Test session starts (platform: linux, Python 3.6.5, pytest 3.8.0, pytest-sugar 0.9.1)
Django settings: config.settings.test (from ini file)
rootdir: /app, inifile: pytest.ini
plugins: sugar-0.9.1, django-3.4.3, celery-4.2.1

    geotabloid/users/tests/test_forms.py ✓                  2% ▎
    geotabloid/users/tests/test_models.py ✓                 4% ▍
    geotabloid/users/tests/test_urls.py ✓✓✓✓               11% █▏
    geotabloid/users/tests/test_views.py ✓✓✓               16% █▋
    gp_projects/tests/test_models.py ✓✓✓                   21% ██▏
    profiles/tests/test_api.py ✓✓✓✓✓✓✓✓✓✓✓✓✓✓✓✓✓✓✓✓✓✓✓     61% ██████▎
    profiles/tests/test_models.py ✓✓✓✓✓✓✓✓✓✓✓✓✓✓✓✓✓✓✓✓✓✓  100% ██████████

Results (6.31s):
      57 passed
  1. Now load the demo data

Download the demo data from here. Note that you need to install Httpie and edit the load_local.sh file, replacing user:password with the values you provided for the superuser and your server IP address for the uploadurl entries. No other values (e.g. path=. etc) need to be changed.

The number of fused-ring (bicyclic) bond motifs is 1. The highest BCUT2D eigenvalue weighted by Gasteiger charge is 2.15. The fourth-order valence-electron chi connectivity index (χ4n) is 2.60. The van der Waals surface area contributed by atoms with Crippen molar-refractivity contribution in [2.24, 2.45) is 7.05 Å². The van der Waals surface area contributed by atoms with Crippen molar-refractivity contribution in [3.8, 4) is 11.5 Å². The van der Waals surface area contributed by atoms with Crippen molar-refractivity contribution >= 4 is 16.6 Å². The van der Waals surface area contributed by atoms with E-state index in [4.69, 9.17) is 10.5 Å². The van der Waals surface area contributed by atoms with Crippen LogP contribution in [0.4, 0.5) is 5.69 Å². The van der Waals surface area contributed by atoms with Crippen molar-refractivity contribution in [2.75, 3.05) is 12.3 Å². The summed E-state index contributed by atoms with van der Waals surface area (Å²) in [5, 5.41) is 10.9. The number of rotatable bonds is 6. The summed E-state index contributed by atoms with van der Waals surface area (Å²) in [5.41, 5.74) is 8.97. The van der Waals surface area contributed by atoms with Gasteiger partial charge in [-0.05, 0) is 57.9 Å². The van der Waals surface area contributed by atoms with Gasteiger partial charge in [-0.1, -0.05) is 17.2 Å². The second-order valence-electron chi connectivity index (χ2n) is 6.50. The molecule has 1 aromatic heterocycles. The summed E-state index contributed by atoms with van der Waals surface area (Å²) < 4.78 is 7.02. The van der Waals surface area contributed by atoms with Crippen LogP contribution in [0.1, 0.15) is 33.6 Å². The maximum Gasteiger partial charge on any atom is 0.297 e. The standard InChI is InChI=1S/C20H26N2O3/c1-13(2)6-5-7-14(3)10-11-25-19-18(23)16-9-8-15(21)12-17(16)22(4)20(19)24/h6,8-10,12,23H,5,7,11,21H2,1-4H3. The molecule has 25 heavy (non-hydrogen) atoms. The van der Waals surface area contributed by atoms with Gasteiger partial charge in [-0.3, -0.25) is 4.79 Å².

$ pip install httpie
$ cd location/of/demo/data
$ ./load_local.sh

Next, point your browser at http://localhost:8000/admin, login with your superuser credentials and edit the Profiles and create Profilesets for your superuser as described in the original post.

  1. Connect Geopaparazzi to your server

You will need to figure out the IP address of the computer the server is running on. On Linux, use the command hostname -I. On Windows, the command ipconfig should work. On your mobile, start the app and select the settings (gear) icon, then select Cloud Server Settings and fill in the user, password and Cloud Profiles URL as shown:

  1. Download the cloud profiles, collect some tracks and notes, then upload your user project data.

Cookiecutter-Django Stuff

As noted, this project is derived from the Cookiecutter-Django You can find lots of helpful documentation there, here are some of the essential links:

"Your Stuff"

Scattered throughout the Python and HTML of this project are places marked with "your stuff". This is where third-party libraries are to be integrated with your project.